Zaida has incorporated the lyrics of this song in the glass etching as seen in her work above.
Starry, starry night.
Paint your palette blue and grey,
Look out on a summer's day,
With eyes that know the darkness in my soul.
Shadows on the hills,
Sketch the trees and the daffodils,
Catch the breeze and the winter chills,
In colors on the snowy linen land.
Now I understand what you tried to say to me
how you suffered for your sanity
how you tried to set them free.
They would not listen
they did not know how
perhaps they'll listen now.
Starry, starry night.
Flaming flowers that brightly blaze, Swirling clouds in violet haze,
Reflect in Vincent's eyes of china blue.
Colors changing hue, morning field of amber grain,
Weathered faces lined in pain,
Are soothed beneath the artist's loving hand.
For they could not love you,
But still your love was true.
And when no hope was left in sight
On that starry, starry night,
You took your life, as lovers often do.
But I could have told you, Vincent,
This world was never meant for one
As beautiful as you
Starry, starry night.
Portraits hung in empty halls,
Frame less head on nameless walls,
With eyes that watch the world and can't forget.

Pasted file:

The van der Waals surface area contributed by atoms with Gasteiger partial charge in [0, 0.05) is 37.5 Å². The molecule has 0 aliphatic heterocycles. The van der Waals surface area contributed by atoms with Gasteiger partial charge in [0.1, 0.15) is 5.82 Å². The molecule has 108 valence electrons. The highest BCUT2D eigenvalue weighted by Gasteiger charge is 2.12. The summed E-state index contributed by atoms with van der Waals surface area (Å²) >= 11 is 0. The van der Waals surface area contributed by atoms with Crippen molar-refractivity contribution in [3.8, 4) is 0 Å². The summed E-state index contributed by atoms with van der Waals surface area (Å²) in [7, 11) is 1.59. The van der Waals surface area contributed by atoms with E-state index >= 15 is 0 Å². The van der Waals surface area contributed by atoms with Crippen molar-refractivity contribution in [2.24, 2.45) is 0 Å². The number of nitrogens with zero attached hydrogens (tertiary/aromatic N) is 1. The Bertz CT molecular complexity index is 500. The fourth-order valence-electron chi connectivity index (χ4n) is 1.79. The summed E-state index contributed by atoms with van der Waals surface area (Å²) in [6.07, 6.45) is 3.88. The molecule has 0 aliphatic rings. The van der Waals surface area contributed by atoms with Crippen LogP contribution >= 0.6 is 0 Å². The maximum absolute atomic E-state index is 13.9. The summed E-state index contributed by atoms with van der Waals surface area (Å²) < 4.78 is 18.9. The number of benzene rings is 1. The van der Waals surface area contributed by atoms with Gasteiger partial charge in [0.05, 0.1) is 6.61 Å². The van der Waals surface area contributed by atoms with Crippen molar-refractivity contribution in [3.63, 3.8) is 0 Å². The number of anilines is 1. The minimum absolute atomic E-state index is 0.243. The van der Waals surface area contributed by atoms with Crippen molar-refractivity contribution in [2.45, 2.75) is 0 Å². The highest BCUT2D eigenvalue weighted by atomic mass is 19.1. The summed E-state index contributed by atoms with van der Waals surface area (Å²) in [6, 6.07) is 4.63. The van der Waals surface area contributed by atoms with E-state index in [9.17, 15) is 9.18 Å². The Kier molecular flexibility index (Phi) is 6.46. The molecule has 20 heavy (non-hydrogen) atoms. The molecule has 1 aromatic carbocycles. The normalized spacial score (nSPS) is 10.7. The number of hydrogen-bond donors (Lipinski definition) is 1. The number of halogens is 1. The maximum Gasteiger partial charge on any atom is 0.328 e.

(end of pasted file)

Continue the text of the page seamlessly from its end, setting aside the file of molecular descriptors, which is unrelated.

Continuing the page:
Like the strangers that you've met,
The ragged men in the ragged clothes,
The silver thorn of bloody rose,
Lie crushed and broken on the virgin snow.
Now I think I know what you tried to say to me,
How you suffered for your sanity,
How you tried to set them free.
They would not listen, they're not listening still.
Perhaps they never will...
Thank you, Zaida, it was truly a joy to share this soft and fragrant shower of Parijaat flowers with my readers. I hope this post encourages people to plant and conserve as many trees as they can, starting today, and not wait till they realize the importance of doing so, before it's too late. Before I conclude, I'd like to tell my readers that I have come across yet another interesting piece of write up penned by Zaida, which makes for yet another guest post very soon!